Sunday, May 21, 2017

How to Make a Self Watering Flower Pot

Last summer Husband and I planted green and Apache peppers in my DIY self watering planter box the Mark 2. Self watering planters are fantastic for nightshades like tomatoes and peppers because they looooooooove being watered from their roots.

There are other benefits to growing vegetables in self watering containers: you conserve water by only watering the plant and not the surrounding sidewalk or patio with the sprinkler (or is that just me?) and may be less likely to kill the plant if you forget to water it every day (also me.)

I built the Mark 2 in the Earthbox style with a plastic aeration screen making a false bottom to fill with water. Unfortunately the aeration screen collapsed during the winter under the weight of snow and heavy wet soil.

There is another style of self wicking planter that creates the water chamber with gravel and allows the water to wick to the plant roots using a layer of  landscaping fabric as a wick. Both water conserving planter ideas work well but I want to to reduce potential spring maintenance of replacing aeration screens that collapse under weight of wet soil or decomposing cloth wicks on a yearly basis.

I combined the two styles to make self wicking and watering tomato planters from pretty flower pots for my container garden.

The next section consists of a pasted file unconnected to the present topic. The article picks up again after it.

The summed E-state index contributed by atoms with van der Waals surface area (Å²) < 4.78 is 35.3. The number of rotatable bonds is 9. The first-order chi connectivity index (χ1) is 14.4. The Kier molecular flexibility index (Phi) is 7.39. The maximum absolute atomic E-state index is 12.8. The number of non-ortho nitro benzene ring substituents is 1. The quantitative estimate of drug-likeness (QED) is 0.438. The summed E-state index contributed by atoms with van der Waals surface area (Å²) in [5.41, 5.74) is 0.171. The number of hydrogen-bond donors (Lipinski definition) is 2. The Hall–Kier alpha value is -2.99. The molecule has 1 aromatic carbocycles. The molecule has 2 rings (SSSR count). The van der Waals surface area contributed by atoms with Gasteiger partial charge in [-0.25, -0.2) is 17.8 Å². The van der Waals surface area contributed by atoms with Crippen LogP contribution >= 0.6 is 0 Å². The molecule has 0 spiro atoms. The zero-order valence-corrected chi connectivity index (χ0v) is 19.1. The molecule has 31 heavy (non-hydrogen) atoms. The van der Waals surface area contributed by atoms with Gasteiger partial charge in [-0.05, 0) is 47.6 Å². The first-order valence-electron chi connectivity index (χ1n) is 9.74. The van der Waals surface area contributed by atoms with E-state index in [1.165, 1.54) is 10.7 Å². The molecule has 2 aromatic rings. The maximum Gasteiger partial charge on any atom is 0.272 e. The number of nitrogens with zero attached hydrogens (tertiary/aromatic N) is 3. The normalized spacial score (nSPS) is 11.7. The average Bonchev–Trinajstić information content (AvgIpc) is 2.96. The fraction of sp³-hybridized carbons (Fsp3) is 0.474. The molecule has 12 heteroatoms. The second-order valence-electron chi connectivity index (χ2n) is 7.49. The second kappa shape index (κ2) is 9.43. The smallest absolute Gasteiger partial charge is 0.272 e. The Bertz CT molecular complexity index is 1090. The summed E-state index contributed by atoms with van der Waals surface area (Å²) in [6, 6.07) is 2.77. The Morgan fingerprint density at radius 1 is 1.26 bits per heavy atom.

How to Make a Pretty Self Watering Container Garden

Since I have to look at my planters on my patio day in and day out (and so do my neighbors,) I built my self watering tomato buckets out of resin planters instead of  5 gallon plastic buckets.

While I am all about repurposing and recycling (one of my pots is a metal thrift shop planter,) a bunch of branded buckets, while inexpensive (or possibly free) do not look cute.


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It may be shallow, but I know I’ll pay more attention to my plants and keep them from dying if the container garden looks nice. Besides, the soil in plastic/resin pots are less likely to dry out after watering the plant unlike terra cotta flower pots. Not to mention, they last forever. I have two big resin planters on my patio that are older than my house and only required a touch up with paint to keep them looking nice.

As always, your mileage may vary.


You will need the following to make this project:


Large non porous flower pot planter without drainage holes -  I know green folks may not like using this much plastic in a project (myself included,) from experience I know resin patio planters will survive forever in the elements the large green planters pictured in the background photos of this tutorial.

1 1/4 inch PVC pipe

1 1/4 inch PVC cap

1 1/4 inch PVC elbow

 1-1/2" Threaded hub female adapter

1/ 1/2" Threaded hub male adapter

PVC cement

5 inch  Porous terra cotta flower pot

Drill and drill bits

Saw

Measuring tape

Window screen or weed barrier landscape fabric

Scissors

Pea gravel

Potting soil

Plants!

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Step by Step How to Make It Tutorial: